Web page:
Doctors Without Borders establishes youth corner in Indonesia

Médecins Sans Frontières (MSF) also called as (Doctors Without Borders) has supported the Indonesian Ministry of Health to improve access to health care for adolescents in the country since 2017. This program is developed, like other projects (such as capacity building in response to emergencies for natural disasters and emergencies and COVID-19 response activities) in two sub-districts of Banten Province, Labuan and Carita.

In 2019, MSF opened a youth corner in Labuan – a place where adolescents could go after school to engage in a variety of activities such as drawing and crafts while receiving information on good hygiene practices, healthy life and sexual and reproductive health, by the MSF health promotion team ; which also carries out activities in schools and community groups.

Tembong village is about a 25-minute drive from the MSF project office in Labuan sub-district – one of 19 villages assisted by MSF teams in Banten province, on the western tip of the island of Tembong. Java, in Indonesia.

Not far from the local town authority office in Tembong, Carita sub-district, there is a pavilion that has a hand-washing tank. Some boys and girls are seen in the courtyard of the building. There is a sign that reads “Posyandu Remaja” – which in Spanish translates as “integrated health post for adolescents”.

But that afternoon, when the MSF team visits the facility, it is not an activity integrated into the health post. Instead, the young people running the stall are preparing the youth corner activities for their younger peers in the village. It is a safe place for young people to meet, where they can do activities and receive health information.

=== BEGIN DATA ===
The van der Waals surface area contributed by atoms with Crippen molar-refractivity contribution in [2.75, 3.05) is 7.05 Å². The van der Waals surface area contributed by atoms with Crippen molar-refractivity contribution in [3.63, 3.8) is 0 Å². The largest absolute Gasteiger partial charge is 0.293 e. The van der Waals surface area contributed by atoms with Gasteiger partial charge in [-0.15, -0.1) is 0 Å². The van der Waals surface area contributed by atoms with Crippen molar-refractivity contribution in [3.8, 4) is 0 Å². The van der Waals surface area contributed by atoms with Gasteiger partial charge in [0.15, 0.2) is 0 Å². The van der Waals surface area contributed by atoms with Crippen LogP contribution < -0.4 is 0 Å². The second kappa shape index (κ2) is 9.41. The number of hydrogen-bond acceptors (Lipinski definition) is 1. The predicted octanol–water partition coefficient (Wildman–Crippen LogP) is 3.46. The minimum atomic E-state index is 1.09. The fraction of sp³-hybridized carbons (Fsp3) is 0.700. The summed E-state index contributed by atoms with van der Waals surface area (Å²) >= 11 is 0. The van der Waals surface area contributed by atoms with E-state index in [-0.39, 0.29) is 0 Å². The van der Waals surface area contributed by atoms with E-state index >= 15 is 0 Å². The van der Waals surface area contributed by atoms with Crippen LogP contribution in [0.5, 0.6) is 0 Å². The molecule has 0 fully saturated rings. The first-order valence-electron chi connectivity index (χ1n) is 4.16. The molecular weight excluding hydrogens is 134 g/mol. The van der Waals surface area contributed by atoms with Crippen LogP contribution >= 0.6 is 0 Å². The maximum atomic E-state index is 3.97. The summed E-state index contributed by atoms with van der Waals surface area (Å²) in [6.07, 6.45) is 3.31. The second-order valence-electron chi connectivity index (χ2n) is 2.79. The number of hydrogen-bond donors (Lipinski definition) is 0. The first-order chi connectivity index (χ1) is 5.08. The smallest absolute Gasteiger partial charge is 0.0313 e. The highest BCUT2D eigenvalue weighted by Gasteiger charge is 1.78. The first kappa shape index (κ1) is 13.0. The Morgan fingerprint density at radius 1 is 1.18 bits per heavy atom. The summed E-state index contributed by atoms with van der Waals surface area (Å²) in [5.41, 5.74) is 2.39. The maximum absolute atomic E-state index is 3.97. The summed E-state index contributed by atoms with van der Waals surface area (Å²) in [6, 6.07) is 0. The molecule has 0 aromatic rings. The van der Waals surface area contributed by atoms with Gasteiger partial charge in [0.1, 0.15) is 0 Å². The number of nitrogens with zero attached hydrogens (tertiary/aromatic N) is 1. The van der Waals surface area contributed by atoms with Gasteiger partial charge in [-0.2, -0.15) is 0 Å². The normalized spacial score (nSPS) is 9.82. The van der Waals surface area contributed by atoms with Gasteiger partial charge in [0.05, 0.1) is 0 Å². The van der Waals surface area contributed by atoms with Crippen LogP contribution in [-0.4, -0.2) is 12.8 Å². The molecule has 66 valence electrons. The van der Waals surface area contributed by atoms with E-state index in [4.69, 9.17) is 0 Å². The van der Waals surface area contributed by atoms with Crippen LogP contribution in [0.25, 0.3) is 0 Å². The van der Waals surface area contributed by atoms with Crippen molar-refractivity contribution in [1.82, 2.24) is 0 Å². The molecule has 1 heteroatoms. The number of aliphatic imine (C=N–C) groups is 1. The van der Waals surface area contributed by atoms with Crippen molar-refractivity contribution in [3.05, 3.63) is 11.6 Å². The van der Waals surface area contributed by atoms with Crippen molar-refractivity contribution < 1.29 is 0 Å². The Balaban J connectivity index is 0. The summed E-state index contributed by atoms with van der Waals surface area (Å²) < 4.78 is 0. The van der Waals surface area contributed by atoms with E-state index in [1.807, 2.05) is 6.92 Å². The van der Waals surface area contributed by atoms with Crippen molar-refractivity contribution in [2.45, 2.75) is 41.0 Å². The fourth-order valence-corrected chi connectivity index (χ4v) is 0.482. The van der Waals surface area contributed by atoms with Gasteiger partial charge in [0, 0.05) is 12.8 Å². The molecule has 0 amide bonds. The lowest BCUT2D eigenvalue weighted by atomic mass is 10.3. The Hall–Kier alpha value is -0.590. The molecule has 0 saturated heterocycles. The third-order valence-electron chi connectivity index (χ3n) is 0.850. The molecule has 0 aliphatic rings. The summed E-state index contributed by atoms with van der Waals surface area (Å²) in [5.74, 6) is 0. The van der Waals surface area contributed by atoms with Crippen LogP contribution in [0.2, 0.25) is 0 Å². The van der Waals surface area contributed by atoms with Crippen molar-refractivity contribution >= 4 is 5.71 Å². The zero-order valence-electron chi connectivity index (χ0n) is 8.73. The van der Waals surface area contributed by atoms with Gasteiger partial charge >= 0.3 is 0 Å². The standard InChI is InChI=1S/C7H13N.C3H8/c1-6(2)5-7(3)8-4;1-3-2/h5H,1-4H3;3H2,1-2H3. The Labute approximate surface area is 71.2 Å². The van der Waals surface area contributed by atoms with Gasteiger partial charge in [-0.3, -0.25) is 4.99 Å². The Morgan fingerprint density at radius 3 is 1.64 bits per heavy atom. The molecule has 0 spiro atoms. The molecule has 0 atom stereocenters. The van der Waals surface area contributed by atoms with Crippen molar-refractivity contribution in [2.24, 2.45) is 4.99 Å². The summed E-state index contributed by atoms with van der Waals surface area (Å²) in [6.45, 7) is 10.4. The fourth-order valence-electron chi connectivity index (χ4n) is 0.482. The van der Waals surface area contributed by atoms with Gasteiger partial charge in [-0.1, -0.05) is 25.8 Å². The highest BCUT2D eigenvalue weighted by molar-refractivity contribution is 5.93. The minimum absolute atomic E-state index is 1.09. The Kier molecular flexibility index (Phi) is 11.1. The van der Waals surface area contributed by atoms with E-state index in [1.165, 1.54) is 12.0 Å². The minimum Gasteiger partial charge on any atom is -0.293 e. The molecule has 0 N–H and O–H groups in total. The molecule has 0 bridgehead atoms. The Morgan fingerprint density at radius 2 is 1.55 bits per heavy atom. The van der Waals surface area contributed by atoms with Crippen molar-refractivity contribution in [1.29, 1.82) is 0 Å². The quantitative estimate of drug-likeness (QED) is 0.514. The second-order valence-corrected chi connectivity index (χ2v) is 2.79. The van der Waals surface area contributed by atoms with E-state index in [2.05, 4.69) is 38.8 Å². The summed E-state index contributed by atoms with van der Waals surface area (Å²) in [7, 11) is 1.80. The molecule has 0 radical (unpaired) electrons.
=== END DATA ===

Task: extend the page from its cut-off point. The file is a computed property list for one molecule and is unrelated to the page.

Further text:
In 2019, in cooperation with the local community and the health center, the MSF team opened a youth corner in the building. “Unfortunately, in 2020 MSF had to close the youth corner due to the COVID-19 pandemic, ” says Jonny, the MSF project coordinator in Banten. “But the team continued online health promotion activities. We also support community health staff and village elders to renovate public facilities and run adolescent health centers. We have now integrated the youth corner program into these facilities.”

How it started?

After a discussion between the Carita sub-district health office, the Carita Puskesmas (public health center) and MSF, they agreed that an integrated health post for adolescents should be formed at the village level. The MSF and Puskesmas teams identified the best villages for the pilot program, and the villages of Tembong and Teluk, in Carita and Labun, respectively, were chosen.

The process continued with the participation of more parties such as village authorities, health bureaus, education bureaus, sub-district bureaus, state and Islamic boarding school communities, the Rukun Tetangga (neighborhood association), the Rukun Warga (citizens’ association), the village governments and the people of Posyandu, as well as the “executives” – a small group of adults and youth organized to instruct or guide others – who run the programme.